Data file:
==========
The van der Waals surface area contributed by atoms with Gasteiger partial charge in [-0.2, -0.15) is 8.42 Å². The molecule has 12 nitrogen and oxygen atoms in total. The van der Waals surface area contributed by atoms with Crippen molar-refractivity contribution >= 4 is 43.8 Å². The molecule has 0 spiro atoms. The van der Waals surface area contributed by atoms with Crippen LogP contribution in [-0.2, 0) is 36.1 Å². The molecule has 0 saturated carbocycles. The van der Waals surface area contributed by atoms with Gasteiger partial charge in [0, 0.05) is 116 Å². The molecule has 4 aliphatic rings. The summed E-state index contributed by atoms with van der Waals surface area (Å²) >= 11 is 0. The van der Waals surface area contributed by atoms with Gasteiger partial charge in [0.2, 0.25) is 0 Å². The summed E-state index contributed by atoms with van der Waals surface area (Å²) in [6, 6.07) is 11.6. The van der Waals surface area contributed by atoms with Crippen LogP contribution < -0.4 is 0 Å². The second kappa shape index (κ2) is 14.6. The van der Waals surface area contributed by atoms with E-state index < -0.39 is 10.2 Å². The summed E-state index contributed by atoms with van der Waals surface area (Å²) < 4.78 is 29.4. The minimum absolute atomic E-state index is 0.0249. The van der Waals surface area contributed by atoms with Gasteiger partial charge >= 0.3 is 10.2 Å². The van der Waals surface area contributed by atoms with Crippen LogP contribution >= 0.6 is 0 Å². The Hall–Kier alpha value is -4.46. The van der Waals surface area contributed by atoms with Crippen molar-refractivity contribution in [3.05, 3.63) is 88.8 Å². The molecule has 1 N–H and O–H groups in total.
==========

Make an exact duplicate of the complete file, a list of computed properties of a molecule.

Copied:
The van der Waals surface area contributed by atoms with Gasteiger partial charge in [-0.2, -0.15) is 8.42 Å². The molecule has 12 nitrogen and oxygen atoms in total. The van der Waals surface area contributed by atoms with Crippen molar-refractivity contribution >= 4 is 43.8 Å². The molecule has 0 spiro atoms. The van der Waals surface area contributed by atoms with Crippen LogP contribution in [-0.2, 0) is 36.1 Å². The molecule has 0 saturated carbocycles. The van der Waals surface area contributed by atoms with Gasteiger partial charge in [0, 0.05) is 116 Å². The molecule has 4 aliphatic rings. The summed E-state index contributed by atoms with van der Waals surface area (Å²) >= 11 is 0. The van der Waals surface area contributed by atoms with Gasteiger partial charge in [0.2, 0.25) is 0 Å². The summed E-state index contributed by atoms with van der Waals surface area (Å²) in [6, 6.07) is 11.6. The van der Waals surface area contributed by atoms with Crippen LogP contribution < -0.4 is 0 Å². The second kappa shape index (κ2) is 14.6. The van der Waals surface area contributed by atoms with E-state index < -0.39 is 10.2 Å². The summed E-state index contributed by atoms with van der Waals surface area (Å²) < 4.78 is 29.4. The minimum absolute atomic E-state index is 0.0249. The van der Waals surface area contributed by atoms with Gasteiger partial charge >= 0.3 is 10.2 Å². The van der Waals surface area contributed by atoms with Crippen LogP contribution >= 0.6 is 0 Å². The Hall–Kier alpha value is -4.46. The van der Waals surface area contributed by atoms with Crippen molar-refractivity contribution in [3.05, 3.63) is 88.8 Å². The molecule has 1 N–H and O–H groups in total.